Since the whisker of inorganic filler used in the invention has an acicular crystal and very rigid property, the whisker is dispersed and exposed on the rubber matrix in several directional angles due to its specific properties. The whisker dispersed in the rubber matrix feasibly approaches the carbon black and the exposed whisker when force is applied to readily form a link, and its resistance sensitively varies by the small pressing force. Further, since the whisker is acicular with a very large aspect ratio, while the carbon black is substantially granular, the conductive members of both are dispersed in entirely different states. Thus, it is presumed that different members such as the acicular member and the granular member, or the acicular member and the acicular member can readily approach each other as compared with the manner that the granular members approach each other when force is applied.

The whisker is buried in the rubber matrix on the surface of the composite material. However, the whisker may be partly exposed in such a manner that the projecting amount is 0.05 to 500 micron and more preferably 0.1 to 200 micron.

In the invention, powder or short fiber of the same material as the whisker may be used in addition to the whisker as described above. In this case, when the powder or the short fiber is dispersed near in the surface of the unvulcanized sheet extruded from rolls and vulcanized so as to be exposed on the surface of the rubber matrix like the whisker, the short fiber or the powder is partly exposed on the surface of the rubber matrix.

On the other hand, in the pressure-sensitive conductive rubber material of the invention, when the powder having electric insulation is buried in the surface layer, a rubber material having good creep and fatigue resistances with good pressure sensitive performance together with the above characteristics can be provided.

More particularly, FIG. 1 shows a longitudinal sectional view of an embodiment of a pressure-sensitive conductive rubber sheet according to this invention. FIG. 2 shows a longitudinal sectional view of another embodiment of a pressure-sensitive conductive rubber sheet according to this invention. A pressure-sensitive conductive rubber sheet 1 is formed of a composite material 2 mixed with at least one type selected from conductive carbon black, short fiber made of nonmetallic inorganic material, powder and whisker in an electrically insulating rubber matrix. An electrically insulating powder 4 is buried in the composite material 2 on both side surface layers 3 of the rubber sheet 2.

Alternately, the rubber sheet 1 shown in FIG. 2 contains powder 4 buried in only one surface layer 3 of a composite material 2.

The thickness of the surface layer 3 shown in FIGS. 1 and 2 is preferably 0.1 to 20% of the entire thickness of the composite material 2.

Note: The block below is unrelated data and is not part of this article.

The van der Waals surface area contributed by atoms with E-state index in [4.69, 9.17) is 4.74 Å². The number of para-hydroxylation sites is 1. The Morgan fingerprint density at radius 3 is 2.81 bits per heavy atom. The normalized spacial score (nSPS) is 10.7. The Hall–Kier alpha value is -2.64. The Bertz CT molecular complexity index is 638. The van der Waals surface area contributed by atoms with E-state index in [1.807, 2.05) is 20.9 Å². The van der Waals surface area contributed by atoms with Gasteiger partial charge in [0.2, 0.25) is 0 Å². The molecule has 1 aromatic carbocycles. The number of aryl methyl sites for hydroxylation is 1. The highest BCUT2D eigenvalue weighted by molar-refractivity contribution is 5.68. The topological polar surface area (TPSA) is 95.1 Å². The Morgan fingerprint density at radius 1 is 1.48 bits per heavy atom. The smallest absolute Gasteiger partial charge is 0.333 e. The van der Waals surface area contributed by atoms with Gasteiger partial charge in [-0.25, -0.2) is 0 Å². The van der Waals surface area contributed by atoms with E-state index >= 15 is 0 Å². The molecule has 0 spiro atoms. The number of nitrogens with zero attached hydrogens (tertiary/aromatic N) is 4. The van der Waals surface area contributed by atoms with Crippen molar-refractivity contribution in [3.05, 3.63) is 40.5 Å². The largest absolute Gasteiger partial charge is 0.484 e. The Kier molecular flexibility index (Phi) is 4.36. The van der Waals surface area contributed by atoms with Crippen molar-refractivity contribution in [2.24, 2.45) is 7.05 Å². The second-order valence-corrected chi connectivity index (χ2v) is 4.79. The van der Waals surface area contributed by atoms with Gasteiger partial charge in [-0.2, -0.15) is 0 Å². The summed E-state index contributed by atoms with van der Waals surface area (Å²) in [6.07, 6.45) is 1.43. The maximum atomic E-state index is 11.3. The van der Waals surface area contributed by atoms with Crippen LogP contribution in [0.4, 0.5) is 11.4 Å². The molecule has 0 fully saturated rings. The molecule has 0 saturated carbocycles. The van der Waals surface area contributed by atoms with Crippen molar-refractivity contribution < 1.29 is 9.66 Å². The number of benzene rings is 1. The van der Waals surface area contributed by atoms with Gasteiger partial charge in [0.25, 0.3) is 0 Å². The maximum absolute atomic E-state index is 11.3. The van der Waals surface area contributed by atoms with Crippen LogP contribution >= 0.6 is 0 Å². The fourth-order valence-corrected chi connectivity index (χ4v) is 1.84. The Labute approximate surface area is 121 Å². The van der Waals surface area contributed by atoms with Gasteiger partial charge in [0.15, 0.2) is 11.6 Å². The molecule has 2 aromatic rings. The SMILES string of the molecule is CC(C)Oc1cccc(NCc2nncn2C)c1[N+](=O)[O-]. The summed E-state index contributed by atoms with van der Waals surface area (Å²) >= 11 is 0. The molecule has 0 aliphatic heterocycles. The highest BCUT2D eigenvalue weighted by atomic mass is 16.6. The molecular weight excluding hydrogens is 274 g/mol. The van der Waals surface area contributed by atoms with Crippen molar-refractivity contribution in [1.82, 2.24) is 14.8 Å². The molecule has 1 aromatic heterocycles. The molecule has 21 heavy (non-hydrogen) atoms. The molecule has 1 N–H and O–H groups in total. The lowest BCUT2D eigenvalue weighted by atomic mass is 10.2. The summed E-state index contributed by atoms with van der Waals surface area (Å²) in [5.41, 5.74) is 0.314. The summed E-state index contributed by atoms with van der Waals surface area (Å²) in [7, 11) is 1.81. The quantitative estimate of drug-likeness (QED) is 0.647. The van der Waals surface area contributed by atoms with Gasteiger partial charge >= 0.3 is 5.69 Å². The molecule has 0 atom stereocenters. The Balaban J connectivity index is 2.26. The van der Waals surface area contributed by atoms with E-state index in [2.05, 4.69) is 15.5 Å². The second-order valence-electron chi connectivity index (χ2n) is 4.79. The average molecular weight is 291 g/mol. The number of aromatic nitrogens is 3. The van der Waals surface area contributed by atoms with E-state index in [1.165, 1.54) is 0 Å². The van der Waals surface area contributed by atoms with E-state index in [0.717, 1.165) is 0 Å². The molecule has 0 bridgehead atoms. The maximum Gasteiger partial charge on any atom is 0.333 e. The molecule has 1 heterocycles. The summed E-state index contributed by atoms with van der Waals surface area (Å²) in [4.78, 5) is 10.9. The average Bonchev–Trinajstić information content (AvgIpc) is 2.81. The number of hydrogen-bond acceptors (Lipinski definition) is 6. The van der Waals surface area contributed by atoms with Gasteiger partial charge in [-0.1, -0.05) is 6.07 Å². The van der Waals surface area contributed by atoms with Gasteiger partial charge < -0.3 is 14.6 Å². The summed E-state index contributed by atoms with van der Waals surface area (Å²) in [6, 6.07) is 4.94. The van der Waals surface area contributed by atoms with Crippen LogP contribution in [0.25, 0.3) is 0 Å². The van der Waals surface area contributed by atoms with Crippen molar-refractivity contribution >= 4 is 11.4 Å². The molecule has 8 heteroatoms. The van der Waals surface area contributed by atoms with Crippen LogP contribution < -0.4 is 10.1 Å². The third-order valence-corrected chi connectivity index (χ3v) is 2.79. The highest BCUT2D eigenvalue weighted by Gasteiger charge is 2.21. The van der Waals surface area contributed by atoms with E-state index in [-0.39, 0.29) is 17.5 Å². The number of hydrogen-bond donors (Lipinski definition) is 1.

The electrically insulating powder 4 used in the invention may be, for example, inorganic materials such as glass, calcium carbonate, clay, talc or organic materials such as phenyl resin, epoxy resin, urea resin or ebonite. The powder 4 may be of shapes such as powder, granular or short length rod shape, being 0.1 to 100 micron in diameter. The amount of the powder 4 is 0.05 to 5% by weight. If less than 0.05% by weight is used, the results of this invention cannot be obtained, while if the powder exceeds 5% by weight, the hardness of the surface layer increases. Thus, since the surface layer 3 of the rubber sheet 1 is mixed and dispersed with the electrically insulating powder 4, no link is formed between the composite material 2 and the electrode plates contacting with the surface layer when no force is present. When force is applied, the possibility of contacting the conductive member dispersed in the surface layer 3 and the inner layer to form a conductive link increases.

Further, when the powder 4 is buried in the surface layer 3 of the sheet 1, frictional coefficient decreases with the reduction of the adhesiveness of the surface, and the electrode plate can be readily separated from the surface of the rubber sheet 1.

Thus, it is apparent that the pressure-sensitive conductive rubber sheet of the present invention shows less variation in the varying range of electrical resistance over periods of time due to the further mechanical reinforcement provided by the powder 4, and also less fatigue decreases commonly caused by repeated pressing.

The rubber sheet 1 is produced by adding conductive carbon black and inorganic filler to electrically insulating rubber and, as required, softening agent, age preventing agent, vulcanizing agent, and/or crosslinking agent used ordinarily in rubber, forming a sheet-shaped material from a kneaded mixture of the above ingredients by, for example, a Banbary mixer, or kneader rolls, wiping the electrically insulating powder 4 on the surface of the sheet-shaped rubber material, then vulcanizing it, or alternately, forming in advance a sheet-shaped surface layer 3 mixed with the electrically insulating powder 4, laminating it on the sheet-shaped material and then vulcanizing it.